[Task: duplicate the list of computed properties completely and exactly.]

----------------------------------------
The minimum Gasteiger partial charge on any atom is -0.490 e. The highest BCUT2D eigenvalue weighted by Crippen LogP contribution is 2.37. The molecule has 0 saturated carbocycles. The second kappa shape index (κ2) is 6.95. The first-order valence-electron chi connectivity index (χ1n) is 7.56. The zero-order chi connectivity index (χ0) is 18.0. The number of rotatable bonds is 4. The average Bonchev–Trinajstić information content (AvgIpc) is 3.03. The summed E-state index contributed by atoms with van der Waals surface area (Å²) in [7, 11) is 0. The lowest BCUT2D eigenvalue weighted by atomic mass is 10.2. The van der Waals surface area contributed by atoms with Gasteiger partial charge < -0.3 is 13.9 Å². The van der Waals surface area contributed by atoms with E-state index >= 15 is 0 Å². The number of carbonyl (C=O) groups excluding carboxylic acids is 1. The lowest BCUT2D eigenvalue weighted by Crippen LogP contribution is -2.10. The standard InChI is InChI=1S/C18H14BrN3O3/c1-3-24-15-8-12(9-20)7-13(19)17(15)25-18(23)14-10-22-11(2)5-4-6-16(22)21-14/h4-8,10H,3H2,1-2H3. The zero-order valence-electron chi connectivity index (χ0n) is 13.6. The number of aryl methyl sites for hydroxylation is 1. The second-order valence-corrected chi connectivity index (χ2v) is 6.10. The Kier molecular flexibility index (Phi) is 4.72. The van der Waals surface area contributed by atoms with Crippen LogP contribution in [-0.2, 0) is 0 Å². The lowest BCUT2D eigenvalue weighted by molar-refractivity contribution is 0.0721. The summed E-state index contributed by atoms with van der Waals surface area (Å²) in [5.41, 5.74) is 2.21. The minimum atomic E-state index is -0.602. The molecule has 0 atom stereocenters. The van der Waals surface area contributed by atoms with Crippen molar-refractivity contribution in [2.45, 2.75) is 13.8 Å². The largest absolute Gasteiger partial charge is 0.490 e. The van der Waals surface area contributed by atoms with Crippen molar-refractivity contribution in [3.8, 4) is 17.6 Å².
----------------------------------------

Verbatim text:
The minimum Gasteiger partial charge on any atom is -0.490 e. The highest BCUT2D eigenvalue weighted by Crippen LogP contribution is 2.37. The molecule has 0 saturated carbocycles. The second kappa shape index (κ2) is 6.95. The first-order valence-electron chi connectivity index (χ1n) is 7.56. The zero-order chi connectivity index (χ0) is 18.0. The number of rotatable bonds is 4. The average Bonchev–Trinajstić information content (AvgIpc) is 3.03. The summed E-state index contributed by atoms with van der Waals surface area (Å²) in [7, 11) is 0. The lowest BCUT2D eigenvalue weighted by atomic mass is 10.2. The van der Waals surface area contributed by atoms with Gasteiger partial charge < -0.3 is 13.9 Å². The van der Waals surface area contributed by atoms with E-state index >= 15 is 0 Å². The number of carbonyl (C=O) groups excluding carboxylic acids is 1. The lowest BCUT2D eigenvalue weighted by Crippen LogP contribution is -2.10. The standard InChI is InChI=1S/C18H14BrN3O3/c1-3-24-15-8-12(9-20)7-13(19)17(15)25-18(23)14-10-22-11(2)5-4-6-16(22)21-14/h4-8,10H,3H2,1-2H3. The zero-order valence-electron chi connectivity index (χ0n) is 13.6. The number of aryl methyl sites for hydroxylation is 1. The second-order valence-corrected chi connectivity index (χ2v) is 6.10. The Kier molecular flexibility index (Phi) is 4.72. The van der Waals surface area contributed by atoms with Crippen LogP contribution in [-0.2, 0) is 0 Å². The lowest BCUT2D eigenvalue weighted by molar-refractivity contribution is 0.0721. The summed E-state index contributed by atoms with van der Waals surface area (Å²) in [5.41, 5.74) is 2.21. The minimum atomic E-state index is -0.602. The molecule has 0 atom stereocenters. The van der Waals surface area contributed by atoms with Crippen molar-refractivity contribution in [2.45, 2.75) is 13.8 Å². The largest absolute Gasteiger partial charge is 0.490 e. The van der Waals surface area contributed by atoms with Crippen molar-refractivity contribution in [3.8, 4) is 17.6 Å².